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Wednesday, October 20, 1999 Published at 15:39 GMT 16:39 UK

World: Africa

Angolan Government confirms Bailundo victory

The outbreak of fighting has caused a humanitarian crisis (all pictures UCAH/Giovani Diffidenti)

Almost three weeks after first reports of fighting, the Angolan Government has confirmed that it has seized two strongholds of Unita rebels in the centre of the country.

"Bailundo and Andulo are in the hands of our forces, the police and the army, as part of our efforts to restore the authority of the state," said a statement read on official radio.

It was not clear exactly when the two towns changed hands, though a state television journalist reported that Andulo had fallen last Saturday and Bailundo almost a month ago.

Last month the government launched a major offensive against Unita on several fronts but revealed no details of its operations.

On 28 September an Angolan general said Bailundo had been captured and that the army had the situation under control.

Symbolic victory

The government did not confirm this and there was speculation that it was wary of appearing triumphalist and wanted to consolidate its gains before announcing victory.

[ image: Many Angolans believe the world has forgotten their plight]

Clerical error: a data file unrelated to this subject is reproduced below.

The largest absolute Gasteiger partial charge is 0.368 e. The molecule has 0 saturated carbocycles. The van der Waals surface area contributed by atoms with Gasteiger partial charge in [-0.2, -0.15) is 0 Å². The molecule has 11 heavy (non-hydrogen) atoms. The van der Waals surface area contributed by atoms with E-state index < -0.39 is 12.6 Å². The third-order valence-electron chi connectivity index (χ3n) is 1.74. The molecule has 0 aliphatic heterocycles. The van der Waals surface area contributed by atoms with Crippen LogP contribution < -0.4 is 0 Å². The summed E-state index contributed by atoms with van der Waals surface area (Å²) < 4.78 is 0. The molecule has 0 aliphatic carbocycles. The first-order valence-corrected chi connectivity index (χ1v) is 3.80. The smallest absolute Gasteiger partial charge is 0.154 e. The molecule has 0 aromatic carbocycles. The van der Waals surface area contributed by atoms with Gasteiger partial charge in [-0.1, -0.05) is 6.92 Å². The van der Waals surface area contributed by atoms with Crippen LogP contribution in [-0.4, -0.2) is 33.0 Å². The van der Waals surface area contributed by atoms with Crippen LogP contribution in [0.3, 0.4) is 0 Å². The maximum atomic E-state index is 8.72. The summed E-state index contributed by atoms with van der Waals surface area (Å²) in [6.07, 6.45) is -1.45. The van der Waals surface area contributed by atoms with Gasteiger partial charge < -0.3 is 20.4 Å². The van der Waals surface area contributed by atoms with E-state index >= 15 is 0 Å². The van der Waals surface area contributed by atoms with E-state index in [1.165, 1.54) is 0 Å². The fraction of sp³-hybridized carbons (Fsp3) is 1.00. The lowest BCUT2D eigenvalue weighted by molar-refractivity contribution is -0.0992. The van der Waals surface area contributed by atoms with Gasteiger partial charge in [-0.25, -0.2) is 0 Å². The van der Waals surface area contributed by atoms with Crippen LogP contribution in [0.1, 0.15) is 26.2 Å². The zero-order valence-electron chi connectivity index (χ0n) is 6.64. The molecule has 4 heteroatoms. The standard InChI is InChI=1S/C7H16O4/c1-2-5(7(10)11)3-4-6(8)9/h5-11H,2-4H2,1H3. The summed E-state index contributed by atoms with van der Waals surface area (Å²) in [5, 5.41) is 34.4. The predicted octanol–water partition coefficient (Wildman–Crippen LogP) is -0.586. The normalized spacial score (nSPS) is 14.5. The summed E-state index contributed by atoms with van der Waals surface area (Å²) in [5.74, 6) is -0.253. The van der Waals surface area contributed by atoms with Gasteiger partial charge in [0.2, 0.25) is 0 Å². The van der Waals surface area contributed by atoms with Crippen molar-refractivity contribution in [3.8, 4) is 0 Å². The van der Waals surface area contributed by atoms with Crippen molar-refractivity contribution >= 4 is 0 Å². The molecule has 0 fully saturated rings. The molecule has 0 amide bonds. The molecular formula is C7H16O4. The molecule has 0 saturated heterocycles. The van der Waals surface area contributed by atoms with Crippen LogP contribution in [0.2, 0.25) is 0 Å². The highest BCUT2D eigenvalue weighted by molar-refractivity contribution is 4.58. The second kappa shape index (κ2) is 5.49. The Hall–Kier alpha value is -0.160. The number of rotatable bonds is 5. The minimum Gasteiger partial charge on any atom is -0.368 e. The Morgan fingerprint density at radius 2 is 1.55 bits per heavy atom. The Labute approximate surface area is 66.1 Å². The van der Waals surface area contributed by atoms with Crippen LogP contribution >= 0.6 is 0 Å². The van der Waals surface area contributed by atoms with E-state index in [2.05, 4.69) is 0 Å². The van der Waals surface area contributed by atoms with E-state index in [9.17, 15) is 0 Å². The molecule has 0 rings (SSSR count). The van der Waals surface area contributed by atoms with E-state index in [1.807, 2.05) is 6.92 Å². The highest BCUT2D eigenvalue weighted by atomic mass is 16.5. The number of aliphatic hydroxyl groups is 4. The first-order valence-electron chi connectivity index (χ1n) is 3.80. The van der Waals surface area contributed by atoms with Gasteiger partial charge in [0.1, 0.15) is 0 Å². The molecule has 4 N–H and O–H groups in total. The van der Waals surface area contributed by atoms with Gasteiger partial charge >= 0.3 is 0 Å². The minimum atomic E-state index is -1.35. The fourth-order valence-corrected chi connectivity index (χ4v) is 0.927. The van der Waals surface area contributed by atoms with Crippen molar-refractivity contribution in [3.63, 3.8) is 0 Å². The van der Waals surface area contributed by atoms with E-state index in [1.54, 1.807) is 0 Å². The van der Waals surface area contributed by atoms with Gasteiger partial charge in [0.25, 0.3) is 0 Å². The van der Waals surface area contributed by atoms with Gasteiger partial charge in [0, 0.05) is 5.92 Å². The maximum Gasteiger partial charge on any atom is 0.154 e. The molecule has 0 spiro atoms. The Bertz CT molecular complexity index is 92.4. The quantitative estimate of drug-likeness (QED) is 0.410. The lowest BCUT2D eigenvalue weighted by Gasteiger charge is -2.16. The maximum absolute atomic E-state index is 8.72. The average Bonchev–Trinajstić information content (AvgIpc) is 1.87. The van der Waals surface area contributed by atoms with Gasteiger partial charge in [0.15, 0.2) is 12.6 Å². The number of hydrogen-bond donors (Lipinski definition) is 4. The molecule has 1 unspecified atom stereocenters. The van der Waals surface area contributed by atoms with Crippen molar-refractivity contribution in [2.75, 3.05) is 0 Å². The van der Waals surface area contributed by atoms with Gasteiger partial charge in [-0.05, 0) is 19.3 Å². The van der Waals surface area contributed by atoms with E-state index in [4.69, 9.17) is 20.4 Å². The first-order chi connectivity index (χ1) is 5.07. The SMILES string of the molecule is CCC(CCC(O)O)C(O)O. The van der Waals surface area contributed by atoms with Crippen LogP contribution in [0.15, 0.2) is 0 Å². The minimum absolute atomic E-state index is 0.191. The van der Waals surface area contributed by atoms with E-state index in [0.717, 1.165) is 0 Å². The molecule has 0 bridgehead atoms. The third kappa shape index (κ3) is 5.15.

Many Angolans believe the world has forgotten their plight
Independent military analysts have suggested that as Unita has already moved its military equipment out of the town, its fall is largely a symbolic rather than strategic victory.

Unita refused to concede defeat in Bailundo last month but admitted the town had been virtually destroyed. It said Angolan forces had used napalm and phosphorous bombs.

The statement issued by the government on Wednesday also said Angolan troops had taken Kalandula and Kalussengue in Malanje province, Londuimable in Huambo province, Cangamba, Luwawu, Luakanu and Lumbalanguimbi in Moxico province and Mussende and Tembwe in Cuanza-Sul province.

All these areas were "under the effective control of the forces of defence and national security" said the statement.

The government went back to war with the rebels last December, following the collapse of a 1994 peace agreement aimed at ending more than two decades of fighting.

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